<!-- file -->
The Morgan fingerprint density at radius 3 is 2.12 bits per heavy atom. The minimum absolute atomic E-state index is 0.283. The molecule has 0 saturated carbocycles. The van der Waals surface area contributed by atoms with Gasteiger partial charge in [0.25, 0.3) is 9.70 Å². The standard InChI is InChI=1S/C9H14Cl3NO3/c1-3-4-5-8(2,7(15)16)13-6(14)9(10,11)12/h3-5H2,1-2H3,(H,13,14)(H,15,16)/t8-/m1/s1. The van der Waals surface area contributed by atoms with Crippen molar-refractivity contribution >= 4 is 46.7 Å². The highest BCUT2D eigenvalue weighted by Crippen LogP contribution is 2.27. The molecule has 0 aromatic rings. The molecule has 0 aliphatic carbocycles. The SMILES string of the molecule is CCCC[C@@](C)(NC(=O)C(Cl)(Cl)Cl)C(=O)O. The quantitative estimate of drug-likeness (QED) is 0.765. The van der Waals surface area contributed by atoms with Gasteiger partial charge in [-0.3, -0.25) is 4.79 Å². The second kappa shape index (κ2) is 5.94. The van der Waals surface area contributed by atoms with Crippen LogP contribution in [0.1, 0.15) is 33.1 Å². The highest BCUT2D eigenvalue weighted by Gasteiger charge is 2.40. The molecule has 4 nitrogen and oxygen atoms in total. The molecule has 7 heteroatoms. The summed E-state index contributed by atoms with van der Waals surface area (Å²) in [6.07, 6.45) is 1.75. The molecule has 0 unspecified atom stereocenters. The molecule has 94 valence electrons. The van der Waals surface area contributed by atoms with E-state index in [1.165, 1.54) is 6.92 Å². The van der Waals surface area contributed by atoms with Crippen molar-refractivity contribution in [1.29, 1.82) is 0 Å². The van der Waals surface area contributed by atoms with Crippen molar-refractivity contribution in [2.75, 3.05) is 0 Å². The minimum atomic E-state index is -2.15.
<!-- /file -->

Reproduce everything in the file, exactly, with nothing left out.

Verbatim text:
The Morgan fingerprint density at radius 3 is 2.12 bits per heavy atom. The minimum absolute atomic E-state index is 0.283. The molecule has 0 saturated carbocycles. The van der Waals surface area contributed by atoms with Gasteiger partial charge in [0.25, 0.3) is 9.70 Å². The standard InChI is InChI=1S/C9H14Cl3NO3/c1-3-4-5-8(2,7(15)16)13-6(14)9(10,11)12/h3-5H2,1-2H3,(H,13,14)(H,15,16)/t8-/m1/s1. The van der Waals surface area contributed by atoms with Crippen molar-refractivity contribution >= 4 is 46.7 Å². The highest BCUT2D eigenvalue weighted by Crippen LogP contribution is 2.27. The molecule has 0 aromatic rings. The molecule has 0 aliphatic carbocycles. The SMILES string of the molecule is CCCC[C@@](C)(NC(=O)C(Cl)(Cl)Cl)C(=O)O. The quantitative estimate of drug-likeness (QED) is 0.765. The van der Waals surface area contributed by atoms with Gasteiger partial charge in [-0.3, -0.25) is 4.79 Å². The second kappa shape index (κ2) is 5.94. The van der Waals surface area contributed by atoms with Crippen LogP contribution in [0.1, 0.15) is 33.1 Å². The highest BCUT2D eigenvalue weighted by Gasteiger charge is 2.40. The molecule has 4 nitrogen and oxygen atoms in total. The molecule has 7 heteroatoms. The summed E-state index contributed by atoms with van der Waals surface area (Å²) in [6.07, 6.45) is 1.75. The molecule has 0 unspecified atom stereocenters. The molecule has 94 valence electrons. The van der Waals surface area contributed by atoms with E-state index in [1.165, 1.54) is 6.92 Å². The van der Waals surface area contributed by atoms with Crippen molar-refractivity contribution in [1.29, 1.82) is 0 Å². The van der Waals surface area contributed by atoms with Crippen molar-refractivity contribution in [2.75, 3.05) is 0 Å². The minimum atomic E-state index is -2.15.